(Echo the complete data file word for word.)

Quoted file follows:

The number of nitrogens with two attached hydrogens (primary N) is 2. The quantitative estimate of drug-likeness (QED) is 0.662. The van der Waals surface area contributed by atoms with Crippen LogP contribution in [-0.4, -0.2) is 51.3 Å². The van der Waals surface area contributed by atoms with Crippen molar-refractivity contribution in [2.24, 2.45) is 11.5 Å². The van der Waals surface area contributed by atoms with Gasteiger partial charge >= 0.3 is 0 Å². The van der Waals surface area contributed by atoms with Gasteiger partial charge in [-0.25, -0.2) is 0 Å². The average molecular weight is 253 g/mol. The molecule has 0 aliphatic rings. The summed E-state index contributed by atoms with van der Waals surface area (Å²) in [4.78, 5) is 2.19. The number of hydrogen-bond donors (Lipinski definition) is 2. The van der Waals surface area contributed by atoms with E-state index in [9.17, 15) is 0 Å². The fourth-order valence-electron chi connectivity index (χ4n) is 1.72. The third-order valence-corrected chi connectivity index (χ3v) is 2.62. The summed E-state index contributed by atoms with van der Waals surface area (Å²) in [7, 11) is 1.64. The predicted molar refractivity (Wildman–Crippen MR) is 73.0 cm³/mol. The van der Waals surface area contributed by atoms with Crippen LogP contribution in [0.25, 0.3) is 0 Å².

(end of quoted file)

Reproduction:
The number of nitrogens with two attached hydrogens (primary N) is 2. The quantitative estimate of drug-likeness (QED) is 0.662. The van der Waals surface area contributed by atoms with Crippen LogP contribution in [-0.4, -0.2) is 51.3 Å². The van der Waals surface area contributed by atoms with Crippen molar-refractivity contribution in [2.24, 2.45) is 11.5 Å². The van der Waals surface area contributed by atoms with Gasteiger partial charge >= 0.3 is 0 Å². The van der Waals surface area contributed by atoms with Gasteiger partial charge in [-0.25, -0.2) is 0 Å². The average molecular weight is 253 g/mol. The molecule has 0 aliphatic rings. The summed E-state index contributed by atoms with van der Waals surface area (Å²) in [4.78, 5) is 2.19. The number of hydrogen-bond donors (Lipinski definition) is 2. The van der Waals surface area contributed by atoms with E-state index in [9.17, 15) is 0 Å². The fourth-order valence-electron chi connectivity index (χ4n) is 1.72. The third-order valence-corrected chi connectivity index (χ3v) is 2.62. The summed E-state index contributed by atoms with van der Waals surface area (Å²) in [7, 11) is 1.64. The predicted molar refractivity (Wildman–Crippen MR) is 73.0 cm³/mol. The van der Waals surface area contributed by atoms with Crippen LogP contribution in [0.25, 0.3) is 0 Å².